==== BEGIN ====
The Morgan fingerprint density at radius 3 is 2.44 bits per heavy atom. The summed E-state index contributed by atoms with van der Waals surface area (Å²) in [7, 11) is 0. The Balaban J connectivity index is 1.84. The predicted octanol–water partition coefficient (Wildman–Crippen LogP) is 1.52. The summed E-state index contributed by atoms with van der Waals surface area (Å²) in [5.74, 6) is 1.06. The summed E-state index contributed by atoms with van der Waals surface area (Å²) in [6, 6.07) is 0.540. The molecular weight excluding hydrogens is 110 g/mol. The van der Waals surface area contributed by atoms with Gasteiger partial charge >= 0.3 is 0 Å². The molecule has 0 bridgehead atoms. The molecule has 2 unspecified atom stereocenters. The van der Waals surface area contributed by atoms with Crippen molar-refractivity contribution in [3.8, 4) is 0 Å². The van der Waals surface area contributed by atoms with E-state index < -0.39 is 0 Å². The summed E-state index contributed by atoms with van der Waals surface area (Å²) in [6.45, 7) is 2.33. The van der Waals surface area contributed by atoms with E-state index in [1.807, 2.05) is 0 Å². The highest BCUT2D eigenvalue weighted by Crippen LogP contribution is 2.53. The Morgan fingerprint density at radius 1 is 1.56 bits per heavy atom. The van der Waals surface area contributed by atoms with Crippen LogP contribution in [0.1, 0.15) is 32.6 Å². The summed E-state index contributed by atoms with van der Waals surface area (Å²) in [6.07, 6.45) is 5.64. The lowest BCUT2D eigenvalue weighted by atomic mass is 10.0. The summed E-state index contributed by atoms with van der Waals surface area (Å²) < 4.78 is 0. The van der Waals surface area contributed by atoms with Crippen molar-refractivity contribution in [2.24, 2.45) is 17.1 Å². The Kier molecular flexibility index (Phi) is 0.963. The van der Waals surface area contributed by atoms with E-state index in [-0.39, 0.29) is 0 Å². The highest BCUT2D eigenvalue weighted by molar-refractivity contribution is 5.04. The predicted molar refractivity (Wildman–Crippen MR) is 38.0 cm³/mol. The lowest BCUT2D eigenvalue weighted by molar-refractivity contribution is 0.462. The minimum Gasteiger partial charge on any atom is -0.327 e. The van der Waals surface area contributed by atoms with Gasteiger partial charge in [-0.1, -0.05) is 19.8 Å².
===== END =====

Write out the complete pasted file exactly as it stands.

The Morgan fingerprint density at radius 3 is 2.44 bits per heavy atom. The summed E-state index contributed by atoms with van der Waals surface area (Å²) in [7, 11) is 0. The Balaban J connectivity index is 1.84. The predicted octanol–water partition coefficient (Wildman–Crippen LogP) is 1.52. The summed E-state index contributed by atoms with van der Waals surface area (Å²) in [5.74, 6) is 1.06. The summed E-state index contributed by atoms with van der Waals surface area (Å²) in [6, 6.07) is 0.540. The molecular weight excluding hydrogens is 110 g/mol. The van der Waals surface area contributed by atoms with Gasteiger partial charge >= 0.3 is 0 Å². The molecule has 0 bridgehead atoms. The molecule has 2 unspecified atom stereocenters. The van der Waals surface area contributed by atoms with Crippen molar-refractivity contribution in [3.8, 4) is 0 Å². The van der Waals surface area contributed by atoms with E-state index < -0.39 is 0 Å². The summed E-state index contributed by atoms with van der Waals surface area (Å²) in [6.45, 7) is 2.33. The van der Waals surface area contributed by atoms with E-state index in [1.807, 2.05) is 0 Å². The highest BCUT2D eigenvalue weighted by Crippen LogP contribution is 2.53. The Morgan fingerprint density at radius 1 is 1.56 bits per heavy atom. The van der Waals surface area contributed by atoms with Crippen LogP contribution in [0.1, 0.15) is 32.6 Å². The summed E-state index contributed by atoms with van der Waals surface area (Å²) in [6.07, 6.45) is 5.64. The lowest BCUT2D eigenvalue weighted by atomic mass is 10.0. The summed E-state index contributed by atoms with van der Waals surface area (Å²) < 4.78 is 0. The van der Waals surface area contributed by atoms with Crippen molar-refractivity contribution in [2.24, 2.45) is 17.1 Å². The Kier molecular flexibility index (Phi) is 0.963. The van der Waals surface area contributed by atoms with E-state index in [-0.39, 0.29) is 0 Å². The highest BCUT2D eigenvalue weighted by molar-refractivity contribution is 5.04. The predicted molar refractivity (Wildman–Crippen MR) is 38.0 cm³/mol. The lowest BCUT2D eigenvalue weighted by molar-refractivity contribution is 0.462. The minimum Gasteiger partial charge on any atom is -0.327 e. The van der Waals surface area contributed by atoms with Gasteiger partial charge in [-0.1, -0.05) is 19.8 Å².